Thursday, August 20, 2020

We are all in this together


Hello St. Paul’s,

The other day I sent an email to a couple of my chamber music friends, just to check in. We haven’t been able to play together since February, and I have been strangely reluctant to pick up my viola and practice it during the pandemic, although I have, strangely, been playing the piano. I was curious to know how other musicians were coping. My friends responded that they too have been neglecting their instruments, or, in the case of one multi-talented individual, some of his instruments. All of us have remained healthy and haven’t suffered economically, so it’s a bit of a mystery why we would stop doing something that gives us so much joy, just when you might think we would have lots of extra time to do it.

I know how well off I am. Each morning I thank God for another day of health and another day of opportunities to work with people I love. Nevertheless, I confessed to my friends that I have ups and downs, and one responded with dismay, because he has only ever seen me being cheerful and upbeat.

I think a lot of us have been putting on a brave face for many weeks, and I have to wonder how much longer we can keep it up. I’m noticing some frayed tempers and increasing crankiness in our community. I think there’s a lot of pent-up suffering out there, whether the cause is a lost job, or a delayed surgery, or terror of getting sick. And there are people who are just angry: angry about having to stay home, angry at having to wear a mask, angry at losing a vacation or an income, angry at the roller-coaster of closures and reopenings.

I get it: believe me, I get it. We’ve been trying to launch our outdoor worship, and every time we are ready to go, something happens and we have to change it again. We are trying to plan for the future, but every plan has to be hedged around with conditionals, like “in the event of” and “Unless…”. And then there is the pressure to feel and express compassion and outrage for other terrible things that are happening, like police brutality, or extreme weather. I wonder if you feel as exhausted as I do when people demand strong reactions. I know I’m not alone in sometimes wanting to say, “I wish I could care more, but I only have room for so much caring, and I’m pretty full up right now.”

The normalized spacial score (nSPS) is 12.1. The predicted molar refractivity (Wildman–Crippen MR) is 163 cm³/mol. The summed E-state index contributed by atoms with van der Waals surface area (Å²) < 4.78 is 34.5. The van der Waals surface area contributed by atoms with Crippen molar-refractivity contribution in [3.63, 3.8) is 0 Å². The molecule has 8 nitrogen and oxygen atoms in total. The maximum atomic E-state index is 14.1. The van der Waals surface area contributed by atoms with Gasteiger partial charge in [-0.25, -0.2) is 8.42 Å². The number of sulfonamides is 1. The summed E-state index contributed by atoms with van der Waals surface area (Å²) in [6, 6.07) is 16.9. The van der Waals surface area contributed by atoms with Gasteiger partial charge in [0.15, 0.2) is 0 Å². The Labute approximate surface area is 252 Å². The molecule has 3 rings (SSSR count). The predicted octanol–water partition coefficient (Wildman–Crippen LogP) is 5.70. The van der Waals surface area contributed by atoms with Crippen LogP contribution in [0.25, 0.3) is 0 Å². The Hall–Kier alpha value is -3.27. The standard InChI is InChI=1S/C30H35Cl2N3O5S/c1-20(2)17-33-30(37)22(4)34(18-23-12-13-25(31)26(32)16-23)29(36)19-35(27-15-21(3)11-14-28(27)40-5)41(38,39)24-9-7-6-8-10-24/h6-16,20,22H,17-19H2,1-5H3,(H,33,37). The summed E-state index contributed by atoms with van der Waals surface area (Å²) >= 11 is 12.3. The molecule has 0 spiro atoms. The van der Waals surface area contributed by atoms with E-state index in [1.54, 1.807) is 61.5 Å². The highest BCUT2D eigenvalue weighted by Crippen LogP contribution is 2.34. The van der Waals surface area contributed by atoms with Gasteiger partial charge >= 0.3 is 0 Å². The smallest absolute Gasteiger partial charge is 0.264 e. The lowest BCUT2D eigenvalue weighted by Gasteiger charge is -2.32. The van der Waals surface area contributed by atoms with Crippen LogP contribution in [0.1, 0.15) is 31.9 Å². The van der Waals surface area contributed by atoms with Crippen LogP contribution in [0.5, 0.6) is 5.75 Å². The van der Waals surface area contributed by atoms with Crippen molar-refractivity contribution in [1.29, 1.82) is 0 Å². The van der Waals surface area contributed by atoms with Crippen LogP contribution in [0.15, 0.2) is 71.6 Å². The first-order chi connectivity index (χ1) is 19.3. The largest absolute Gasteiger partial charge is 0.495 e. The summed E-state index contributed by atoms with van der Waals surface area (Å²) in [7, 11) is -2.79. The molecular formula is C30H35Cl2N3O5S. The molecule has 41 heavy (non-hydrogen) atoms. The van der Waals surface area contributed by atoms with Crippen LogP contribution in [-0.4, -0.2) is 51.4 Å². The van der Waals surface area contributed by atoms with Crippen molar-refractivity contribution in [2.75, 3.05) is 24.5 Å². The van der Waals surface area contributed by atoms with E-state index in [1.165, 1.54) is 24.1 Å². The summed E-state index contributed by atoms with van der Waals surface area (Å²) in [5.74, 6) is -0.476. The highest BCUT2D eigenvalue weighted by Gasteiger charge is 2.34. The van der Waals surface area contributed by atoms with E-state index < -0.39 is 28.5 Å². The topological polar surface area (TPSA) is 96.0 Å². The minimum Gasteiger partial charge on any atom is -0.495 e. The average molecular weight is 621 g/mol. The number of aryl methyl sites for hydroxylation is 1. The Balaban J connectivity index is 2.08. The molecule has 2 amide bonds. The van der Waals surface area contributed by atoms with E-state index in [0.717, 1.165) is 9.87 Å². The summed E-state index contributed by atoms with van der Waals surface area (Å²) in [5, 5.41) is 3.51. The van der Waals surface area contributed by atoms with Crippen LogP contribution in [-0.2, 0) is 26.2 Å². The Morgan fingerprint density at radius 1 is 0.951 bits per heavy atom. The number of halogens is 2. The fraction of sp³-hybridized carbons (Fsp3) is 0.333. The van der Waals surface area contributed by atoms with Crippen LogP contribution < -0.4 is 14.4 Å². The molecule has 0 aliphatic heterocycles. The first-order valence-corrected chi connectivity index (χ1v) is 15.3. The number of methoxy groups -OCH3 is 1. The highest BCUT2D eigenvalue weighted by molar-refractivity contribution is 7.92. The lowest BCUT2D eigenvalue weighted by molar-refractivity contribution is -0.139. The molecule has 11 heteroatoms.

So, what do we do about this frustration, this anger, this depression, this compassion fatigue? We are people of faith. We trust in the promises of God. We have a treasury of tradition to fall back on. We have familiar prayers and Scripture passages that we can recite together or alone. The Psalms provide for expression of every emotion known to humanity. And we have each other. Maybe we can dare to let someone know what we are feeling. Maybe we can invite a friend to share their burden, not with any expectation that we can fix it, but with the assurance that we are all in this together. Let’s be kind to each other and offer a listening and confidential ear.

And meanwhile, for our own comfort, here’s a slightly modified prayer from the Prayer Book: Be present, O merciful God, and protect us through these times of frustration, sadness, and impatience, so that we who are wearied by the changes and chances of this life may rest in your eternal changelessness.; through Jesus Christ our Lord. Amen.

See you on Sunday.

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